From Wrestling To MMA: How Iranian Superstar Amir Aliakbari Reached The Global Stage

Pictures of the MMA fight between Anatoly Malykhin and Amir Aliakbari from ONE: REVOLUTION

With millions of social media followers and a massive fan base, Amir Aliakbari is already an icon in his home country of Iran.

Now, he’s aiming for international stardom in ONE Championship.

The next step will come when Aliakbari returns in a heavyweight MMA clash against former World Title challenger Mauro Cerilli at ONE on Prime Video 1: Moraes vs. Johnson II on Friday, August 26.

He knows that a victory is essential amid the only losing streak of his professional career, but he’s also excited for his first appearance in North American primetime.

Before the 34-year-old battles Cerilli at the Singapore Indoor Stadium, find out how he made it from rural Iran to competing against the top heavyweights in the world’s largest martial arts organization.

Early Life In The Countryside

Although Aliakbari now resides in a bustling capital city of almost 9 million people, he spent his early days in a much smaller part of his country.

“I was born in Eastern Azerbaijan Province,” he says. “But I live today in Tehran.”

The heavyweight had a modest upbringing in the region that borders Azerbaijan and Armenia, growing up with his father, mother, and five siblings.

“I have a brother and four sisters,” he says. “My mother and father used to work on a farm, but they stopped working a long time ago, and now they also live in Tehran.”

Entering His National Sport

For the young Iranian, athletics were always a major factor in his life – especially the country’s national pastime of wrestling.

With so much prestige attached to it, legions of young men flock to the sport, and Aliakbari followed one of his sibling’s footsteps onto the mats.

“I started practicing wrestling when I was 10 years old. My older brother was a wrestler. He encouraged me and introduced me to the world of wrestling,” the AAA Team representative says.

“In my family, my brother was the only member who used to practice this sport. But wrestling is the most important sport in Iran, and it is natural to have two or three wrestlers in every family.”

Along with setting an example, Aliakbari’s older brother was also his main source of motivation and support as he pushed forward in his new endeavor.

He adds:

“Because I loved this sport, [my brother] always used to encourage me to train and to improve my skill.”

Becoming A World Champion

Given the immense popularity of wrestling in Iran, the level of competition is extremely high, and very few athletes reach the top. Still, Aliakbari’s rare talent quickly became evident.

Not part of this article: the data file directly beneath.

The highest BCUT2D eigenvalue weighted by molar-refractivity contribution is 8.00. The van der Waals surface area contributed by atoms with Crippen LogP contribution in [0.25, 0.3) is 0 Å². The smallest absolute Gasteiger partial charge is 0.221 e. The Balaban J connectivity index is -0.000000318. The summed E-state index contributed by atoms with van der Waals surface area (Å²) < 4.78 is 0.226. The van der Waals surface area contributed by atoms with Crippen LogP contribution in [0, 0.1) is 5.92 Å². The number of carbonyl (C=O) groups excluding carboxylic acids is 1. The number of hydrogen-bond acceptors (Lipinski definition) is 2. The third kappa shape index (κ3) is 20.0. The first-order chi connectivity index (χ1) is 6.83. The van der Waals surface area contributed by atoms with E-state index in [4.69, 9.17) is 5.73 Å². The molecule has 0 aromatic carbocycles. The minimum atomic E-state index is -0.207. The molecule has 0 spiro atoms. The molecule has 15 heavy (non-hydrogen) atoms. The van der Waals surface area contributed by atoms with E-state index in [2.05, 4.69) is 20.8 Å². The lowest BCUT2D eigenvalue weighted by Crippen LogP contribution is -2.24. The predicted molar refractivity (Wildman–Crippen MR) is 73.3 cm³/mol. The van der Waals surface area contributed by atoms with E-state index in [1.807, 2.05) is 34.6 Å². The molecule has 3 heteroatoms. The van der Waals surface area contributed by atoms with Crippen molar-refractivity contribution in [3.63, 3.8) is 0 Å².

Recognizing this, he committed himself to training and focused on forging a career on the mats.

“After practicing for some time, I felt that I had what it takes to be successful,” he recalls. “Therefore, I decided to take it seriously.”

From there, Aliakbari began to succeed on the national circuit, competing in the Iranian Premier Wrestling League from 2007-08.

Then in 2009, he won a gold medal in Greco-Roman wrestling at the Asian Championships.

And in 2010, he solidified himself as the very best in his sport by claiming gold at the World Championships in Russia.

Making The Switch To MMA

After continuing to rack up accolades, Aliakbari left wrestling in 2014 and initially considered retiring from life as a professional athlete.

However, something else piqued his interest.

Upon seeing so many successful champions from wrestling backgrounds in mixed martial arts, the Iranian decided to try his hand at the all-around sport.

“I faced some problems in wrestling, so I stopped practicing,” he says. “Since I loved MMA, I directed myself towards it.”

With a renewed sense of purpose, Aliakbari moved to Thailand and began training in all aspects of combat. And just one year later, he was ready to compete professionally.

As Iran’s biggest wrestling star to make the transition, there was a huge amount of interest surrounding the heavyweight’s MMA debut – and he lived up to the hype with a 17-second TKO win.

The 34-year-old then competed on big cards in countries around the world – including Japan and Russia – and built a 10-1 record despite facing more experienced rivals.

That earned him a contract with ONE, and while Aliakbari has suffered a pair of surprising losses, he expects to turn things around against Cerilli while showcasing his full potential in the organization.

He adds:

“I’ve tried to solve the problems that I had suffered from recently, and I am in much better shape and ready to return.

“I think the fight is going to be entertaining. My opponent is a strong fighter, and I will try to give all that I have. I promise everyone a fight that is full of enthusiasm.”

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